Conversations with Liz
What makes a great handover report?
We know from feedback that what makes nursing staff stressed and upset about their work patterns is having to finish late, but often it is because they want to give a good handover and ensure they get it right.
When I was a student nurse, I learned by listening and observing more senior registered nurses who were able to provide their teams with the right information to ensure continuity of care, allocation of tasks/responsibilities, and patient/resident safety. This information enabled the team to prepare for the upcoming shift.
Hayes (2012) outlined how the hand over report could be understood as a complex and important part of professional practice that attends to various objectives, including communication, the supply of current information, and the continuity and quality of the patient’s care and safety.
What information do we need to include in a handover report to ensure we meet the above objectives?
- Clinical alerts are identified (e.g., high falls risk, any resident acutely unwell, infection control precautions)
- Any incidents that recently occurred
- Those residents who require monitoring and the frequency of monitoring on each shift (restraint, blood sugar levels, food and fluid, neurological observations, pressure area care, toileting charts, pain charts, behaviour charts)
- Those residents with a short-term care plan due to a change in medical status, medication or needs.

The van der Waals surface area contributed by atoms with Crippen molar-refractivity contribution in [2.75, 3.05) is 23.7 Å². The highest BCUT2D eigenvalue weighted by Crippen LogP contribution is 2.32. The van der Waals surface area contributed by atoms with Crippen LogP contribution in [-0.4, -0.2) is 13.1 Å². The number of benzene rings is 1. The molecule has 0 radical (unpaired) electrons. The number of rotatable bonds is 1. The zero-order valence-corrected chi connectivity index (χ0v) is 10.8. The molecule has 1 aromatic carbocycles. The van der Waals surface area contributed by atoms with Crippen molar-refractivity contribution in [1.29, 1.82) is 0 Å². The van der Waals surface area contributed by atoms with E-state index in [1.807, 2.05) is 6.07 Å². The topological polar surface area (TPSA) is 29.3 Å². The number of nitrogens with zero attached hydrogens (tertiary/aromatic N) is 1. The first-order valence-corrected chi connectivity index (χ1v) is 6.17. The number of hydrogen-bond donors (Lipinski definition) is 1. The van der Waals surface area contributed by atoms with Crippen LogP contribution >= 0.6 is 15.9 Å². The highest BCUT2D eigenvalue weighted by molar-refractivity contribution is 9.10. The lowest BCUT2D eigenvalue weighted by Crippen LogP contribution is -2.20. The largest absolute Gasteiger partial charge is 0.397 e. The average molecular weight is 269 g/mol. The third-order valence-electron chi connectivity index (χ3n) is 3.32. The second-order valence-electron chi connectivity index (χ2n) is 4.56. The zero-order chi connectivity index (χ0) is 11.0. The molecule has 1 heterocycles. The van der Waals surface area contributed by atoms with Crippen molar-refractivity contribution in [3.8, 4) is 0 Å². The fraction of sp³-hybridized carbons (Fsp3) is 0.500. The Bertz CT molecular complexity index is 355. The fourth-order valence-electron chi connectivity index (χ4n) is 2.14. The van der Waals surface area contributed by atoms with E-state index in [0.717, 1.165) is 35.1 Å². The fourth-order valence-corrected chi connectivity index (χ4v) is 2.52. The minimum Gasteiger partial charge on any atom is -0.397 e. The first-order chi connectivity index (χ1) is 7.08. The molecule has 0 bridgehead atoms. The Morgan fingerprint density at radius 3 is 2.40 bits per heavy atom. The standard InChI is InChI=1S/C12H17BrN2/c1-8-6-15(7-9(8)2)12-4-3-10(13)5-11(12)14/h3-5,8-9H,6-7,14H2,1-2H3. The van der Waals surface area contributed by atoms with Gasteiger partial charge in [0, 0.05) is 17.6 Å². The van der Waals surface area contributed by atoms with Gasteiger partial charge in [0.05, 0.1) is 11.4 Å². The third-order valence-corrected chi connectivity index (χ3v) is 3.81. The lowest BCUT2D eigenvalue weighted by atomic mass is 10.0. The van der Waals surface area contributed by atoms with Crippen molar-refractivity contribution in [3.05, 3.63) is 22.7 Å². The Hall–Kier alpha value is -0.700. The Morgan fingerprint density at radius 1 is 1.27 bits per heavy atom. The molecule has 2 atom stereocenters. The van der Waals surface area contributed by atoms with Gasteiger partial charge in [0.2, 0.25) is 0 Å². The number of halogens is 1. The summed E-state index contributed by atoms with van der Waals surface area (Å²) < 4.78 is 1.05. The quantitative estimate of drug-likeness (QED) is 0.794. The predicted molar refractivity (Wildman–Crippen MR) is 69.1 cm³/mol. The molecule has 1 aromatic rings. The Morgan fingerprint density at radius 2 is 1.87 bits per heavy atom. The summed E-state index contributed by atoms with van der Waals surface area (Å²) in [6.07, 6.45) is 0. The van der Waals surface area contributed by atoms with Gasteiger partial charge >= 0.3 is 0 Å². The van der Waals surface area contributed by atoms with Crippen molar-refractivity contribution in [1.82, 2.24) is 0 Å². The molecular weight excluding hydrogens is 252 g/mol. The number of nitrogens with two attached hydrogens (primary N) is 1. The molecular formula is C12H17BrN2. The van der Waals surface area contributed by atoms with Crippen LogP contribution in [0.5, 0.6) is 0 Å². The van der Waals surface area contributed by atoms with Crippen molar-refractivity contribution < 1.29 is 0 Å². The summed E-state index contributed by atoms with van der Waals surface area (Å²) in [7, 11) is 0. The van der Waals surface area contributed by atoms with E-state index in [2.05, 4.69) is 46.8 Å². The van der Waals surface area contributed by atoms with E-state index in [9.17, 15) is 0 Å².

- Any outpatient appointments or visits due from medical/allied health professionals.
- Any residents not currently on site and their approx. expected return time.
- Allocation of residents and any tasks that are outstanding from previous shift.
- Allocation of tasks to be completed on this shift.
How do we communicate this information to staff coming on duty?
It is important to ensure that your handover time is not interrupted, so staff from the shift that is ending can answer call bells and be present to assist residents as required during the handover period.
How do we get everyones full attention
Own your handover: Explain that you want to make sure that staff have the right information, and that all staff can hear what is being said so staff will refrain from have conversations amongst themselves while you speak. Encourage staff to save their questions until you have finished discussing each resident.
By using the ISBAR format it helps to focus our thoughts and reduce repetition, confusion, and oversights.
I– State the name and the location of the resident.
S-Their current condition/status, is it stable?
B- Relevant background and/or personal information
A-Actions you have recently taken.
- Their current and anticipated needs.
- Any medication they are on or need.
- Any issues or concerns.
Recommendations of what action the next staff need to take.
- The time frame within which certain tasks need completing.
Register for our upcoming webinar with Auditor and Registered Nurse Liz Lear
Free handover report template for all those who register and attend the webinar
When – Wednesday 4th August 11am